Microsoft, Amazon and Google: How cloud underpins their financial figures

James is editor in chief of TechForge Media, with a passion for how technologies influence business and several Mobile World Congress events under his belt. James has interviewed a variety of leading figures in his career, from former Mafia boss Michael Franzese, to Steve Wozniak, and Jean Michel Jarre. James can be found tweeting at @James_T_Bourne.

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Yesterday was a pretty busy day if you were tracking financial results, with Amazon, Microsoft and Google all declaring their figures. And it was an impressive showing on the cloud side for the three tech giants, with Microsoft announcing Azure usage and compute usage more than doubling year on year and Amazon Web Services (AWS) showing similar quarterly and yearly growth.

AWS brought in $2.09bn for the firm in Q315, compared with $1.17bn for this time last year, with $5.47bn in the nine months from January 2015. As for Microsoft Azure, the exact figures remain undisclosed, but under Microsoft’s four buckets in which they divulge their revenue, ‘intelligent cloud’ contributed to $5.89bn for the quarter ended September 30 – up from $5.48bn this time last year.

Regarding Google, the specific figures again remained under cloak and dagger, but the company, of course now under the umbrella of parent firm Alphabet, intimated cloud had contributed strong growth. The company also promised, as early as the next quarter, financial results to be more transparent than the usual ‘advertising’ and ‘other’ brackets.

In terms of overall figures, revenue for Amazon was at $25bn for the latest quarter, compared to Microsoft at $20.4bn GAAP for Q116 and Alphabet’s $18.7bn.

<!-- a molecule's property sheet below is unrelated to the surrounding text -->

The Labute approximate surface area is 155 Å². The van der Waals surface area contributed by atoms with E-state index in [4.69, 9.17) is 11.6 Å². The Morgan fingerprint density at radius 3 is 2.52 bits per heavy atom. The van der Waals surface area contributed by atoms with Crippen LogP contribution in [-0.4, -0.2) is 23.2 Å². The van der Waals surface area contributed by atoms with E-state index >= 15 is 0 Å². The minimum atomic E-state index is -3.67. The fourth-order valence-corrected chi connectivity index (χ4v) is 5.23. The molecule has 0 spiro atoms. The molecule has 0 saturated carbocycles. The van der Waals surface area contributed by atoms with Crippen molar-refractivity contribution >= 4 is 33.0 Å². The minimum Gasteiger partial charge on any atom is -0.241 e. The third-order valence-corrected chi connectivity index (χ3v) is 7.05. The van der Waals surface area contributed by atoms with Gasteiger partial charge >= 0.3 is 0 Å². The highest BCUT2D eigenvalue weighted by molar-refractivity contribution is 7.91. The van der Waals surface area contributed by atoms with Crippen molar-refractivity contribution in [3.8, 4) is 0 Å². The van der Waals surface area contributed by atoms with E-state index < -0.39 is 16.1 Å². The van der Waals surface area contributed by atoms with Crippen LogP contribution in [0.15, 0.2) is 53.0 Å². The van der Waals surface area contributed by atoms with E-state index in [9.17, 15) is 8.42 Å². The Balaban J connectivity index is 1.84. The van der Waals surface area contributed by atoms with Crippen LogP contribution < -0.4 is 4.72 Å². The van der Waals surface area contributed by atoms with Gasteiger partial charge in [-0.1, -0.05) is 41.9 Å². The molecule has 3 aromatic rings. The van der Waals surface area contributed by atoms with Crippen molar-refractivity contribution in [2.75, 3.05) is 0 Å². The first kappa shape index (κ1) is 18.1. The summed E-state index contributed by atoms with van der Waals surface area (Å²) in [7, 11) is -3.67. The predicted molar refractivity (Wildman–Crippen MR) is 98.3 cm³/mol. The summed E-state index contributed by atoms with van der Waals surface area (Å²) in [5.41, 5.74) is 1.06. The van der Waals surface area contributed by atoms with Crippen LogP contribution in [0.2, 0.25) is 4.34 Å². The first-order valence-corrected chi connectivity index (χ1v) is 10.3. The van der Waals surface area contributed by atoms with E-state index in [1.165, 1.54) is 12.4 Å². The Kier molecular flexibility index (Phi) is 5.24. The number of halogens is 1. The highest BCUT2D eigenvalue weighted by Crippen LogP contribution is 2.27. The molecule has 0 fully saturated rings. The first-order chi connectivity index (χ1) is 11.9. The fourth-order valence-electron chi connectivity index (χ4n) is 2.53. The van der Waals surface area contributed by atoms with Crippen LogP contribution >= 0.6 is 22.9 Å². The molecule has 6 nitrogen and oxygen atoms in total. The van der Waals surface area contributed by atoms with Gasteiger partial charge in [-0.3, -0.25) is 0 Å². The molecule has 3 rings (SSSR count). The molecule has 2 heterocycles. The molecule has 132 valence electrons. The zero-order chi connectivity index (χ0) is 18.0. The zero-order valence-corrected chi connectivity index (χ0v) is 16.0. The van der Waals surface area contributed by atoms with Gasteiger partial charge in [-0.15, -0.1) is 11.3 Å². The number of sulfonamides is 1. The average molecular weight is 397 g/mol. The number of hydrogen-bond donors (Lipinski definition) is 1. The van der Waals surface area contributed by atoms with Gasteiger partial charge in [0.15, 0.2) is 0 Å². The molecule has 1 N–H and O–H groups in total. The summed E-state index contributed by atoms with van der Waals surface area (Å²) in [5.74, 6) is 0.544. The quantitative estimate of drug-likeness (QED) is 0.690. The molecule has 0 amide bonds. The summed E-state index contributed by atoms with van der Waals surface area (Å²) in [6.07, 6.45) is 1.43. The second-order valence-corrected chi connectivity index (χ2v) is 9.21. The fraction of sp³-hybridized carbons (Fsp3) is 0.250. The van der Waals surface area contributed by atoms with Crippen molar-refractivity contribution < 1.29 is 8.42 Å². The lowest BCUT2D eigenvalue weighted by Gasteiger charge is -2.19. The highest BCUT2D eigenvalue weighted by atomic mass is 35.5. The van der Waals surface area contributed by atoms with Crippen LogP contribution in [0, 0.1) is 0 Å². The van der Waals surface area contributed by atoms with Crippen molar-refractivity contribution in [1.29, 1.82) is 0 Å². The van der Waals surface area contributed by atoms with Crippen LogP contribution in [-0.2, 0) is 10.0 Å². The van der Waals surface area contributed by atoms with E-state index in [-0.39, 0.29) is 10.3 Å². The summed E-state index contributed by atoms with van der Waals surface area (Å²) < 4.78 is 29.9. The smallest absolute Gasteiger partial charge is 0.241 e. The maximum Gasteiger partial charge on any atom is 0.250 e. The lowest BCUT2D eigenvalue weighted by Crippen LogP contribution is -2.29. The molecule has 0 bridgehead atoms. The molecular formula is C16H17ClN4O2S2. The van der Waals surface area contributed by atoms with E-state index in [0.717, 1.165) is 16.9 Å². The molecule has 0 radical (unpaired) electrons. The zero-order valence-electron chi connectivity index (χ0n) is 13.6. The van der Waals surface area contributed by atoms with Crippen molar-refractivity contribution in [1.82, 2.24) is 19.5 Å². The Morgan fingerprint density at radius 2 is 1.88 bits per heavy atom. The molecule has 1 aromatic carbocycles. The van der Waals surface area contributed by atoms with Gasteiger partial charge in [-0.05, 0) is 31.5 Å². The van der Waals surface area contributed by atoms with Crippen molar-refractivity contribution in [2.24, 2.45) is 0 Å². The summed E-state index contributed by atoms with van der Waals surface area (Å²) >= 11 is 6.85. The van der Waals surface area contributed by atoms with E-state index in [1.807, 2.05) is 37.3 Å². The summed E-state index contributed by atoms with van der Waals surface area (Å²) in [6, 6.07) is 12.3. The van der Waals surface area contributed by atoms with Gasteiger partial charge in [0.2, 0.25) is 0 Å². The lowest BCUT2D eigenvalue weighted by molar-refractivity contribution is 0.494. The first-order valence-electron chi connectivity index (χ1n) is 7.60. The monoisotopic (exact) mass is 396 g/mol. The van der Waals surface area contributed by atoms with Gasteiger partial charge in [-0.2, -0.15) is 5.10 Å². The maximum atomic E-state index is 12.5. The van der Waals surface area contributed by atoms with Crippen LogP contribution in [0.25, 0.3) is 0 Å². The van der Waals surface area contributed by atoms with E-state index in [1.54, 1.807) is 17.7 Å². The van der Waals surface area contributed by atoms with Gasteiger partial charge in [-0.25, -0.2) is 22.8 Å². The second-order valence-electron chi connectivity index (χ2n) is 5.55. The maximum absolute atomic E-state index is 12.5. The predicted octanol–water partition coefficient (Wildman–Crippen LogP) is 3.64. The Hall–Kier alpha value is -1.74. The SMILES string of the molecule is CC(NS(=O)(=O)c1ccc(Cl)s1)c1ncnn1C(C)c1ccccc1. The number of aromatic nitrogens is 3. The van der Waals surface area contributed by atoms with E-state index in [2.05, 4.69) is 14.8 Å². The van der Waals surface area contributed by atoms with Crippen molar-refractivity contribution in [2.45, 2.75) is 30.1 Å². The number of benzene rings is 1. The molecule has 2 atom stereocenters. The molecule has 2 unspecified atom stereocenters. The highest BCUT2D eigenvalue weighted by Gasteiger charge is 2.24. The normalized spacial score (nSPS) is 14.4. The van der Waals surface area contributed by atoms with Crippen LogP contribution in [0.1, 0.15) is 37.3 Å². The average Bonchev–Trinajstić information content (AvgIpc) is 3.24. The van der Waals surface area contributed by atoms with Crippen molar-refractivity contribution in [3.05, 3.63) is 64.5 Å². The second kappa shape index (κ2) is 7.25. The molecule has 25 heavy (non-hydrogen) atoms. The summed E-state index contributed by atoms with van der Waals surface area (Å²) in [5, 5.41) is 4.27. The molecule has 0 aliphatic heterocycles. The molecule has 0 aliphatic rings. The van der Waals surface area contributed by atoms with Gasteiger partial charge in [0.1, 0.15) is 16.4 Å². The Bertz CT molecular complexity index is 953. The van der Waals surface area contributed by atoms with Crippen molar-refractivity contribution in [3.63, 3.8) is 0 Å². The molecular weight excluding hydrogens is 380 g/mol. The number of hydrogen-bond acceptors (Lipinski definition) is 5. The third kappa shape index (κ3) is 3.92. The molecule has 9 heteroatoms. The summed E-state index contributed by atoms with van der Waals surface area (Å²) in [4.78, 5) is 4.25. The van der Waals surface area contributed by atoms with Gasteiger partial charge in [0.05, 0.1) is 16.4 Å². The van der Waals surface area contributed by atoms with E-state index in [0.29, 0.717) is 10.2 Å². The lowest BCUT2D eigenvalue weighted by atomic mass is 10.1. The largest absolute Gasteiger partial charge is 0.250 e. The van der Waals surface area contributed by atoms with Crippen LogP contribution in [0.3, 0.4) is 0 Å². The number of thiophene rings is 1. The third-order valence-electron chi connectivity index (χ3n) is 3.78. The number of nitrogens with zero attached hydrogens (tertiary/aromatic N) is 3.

Ruth Porat, CFO of Alphabet and Google, said: “Our Q3 results show the strength of Google’s business, particularly in mobile search. With six products now having more than one billion users globally, we’re excited about the opportunities ahead of Google, and across Alphabet.”

Satya Nadella, Microsoft CEO, said: “We are making strong progress across each of our three ambitions by delivering innovation people love. Customer excitement for new devices, Windows 10, Office 365, and Azure is increasing as we bring together the best Microsoft experiences to empower people to achieve more.”

The cloud infrastructure revenues of each company comparatively makes for interesting reading, with notes from Synergy Research revealing how, while AWS maintains a major lead, Microsoft is finding a niche in second place. Back in July, the latest figures revealed the combined market share of the ‘big four’ – AWS, Microsoft, IBM, and Google – was at 54% of the overall cloud infrastructure market, with quarterly revenues of the four behemoths having surpassed $3 billion for the first time.

John Dinsdale, Synergy chief analyst, told this reporter that the status quo, of Azure revenue growing significantly more rapidly than AWS or IBM, remains – yet AWS will maintain a substantial lead. “Considering the scale of their cloud operations, both AWS and Microsoft are growing at remarkable rates,” he said.

You can find the full Amazon figures here, the Microsoft results here, and the Google announcement here.

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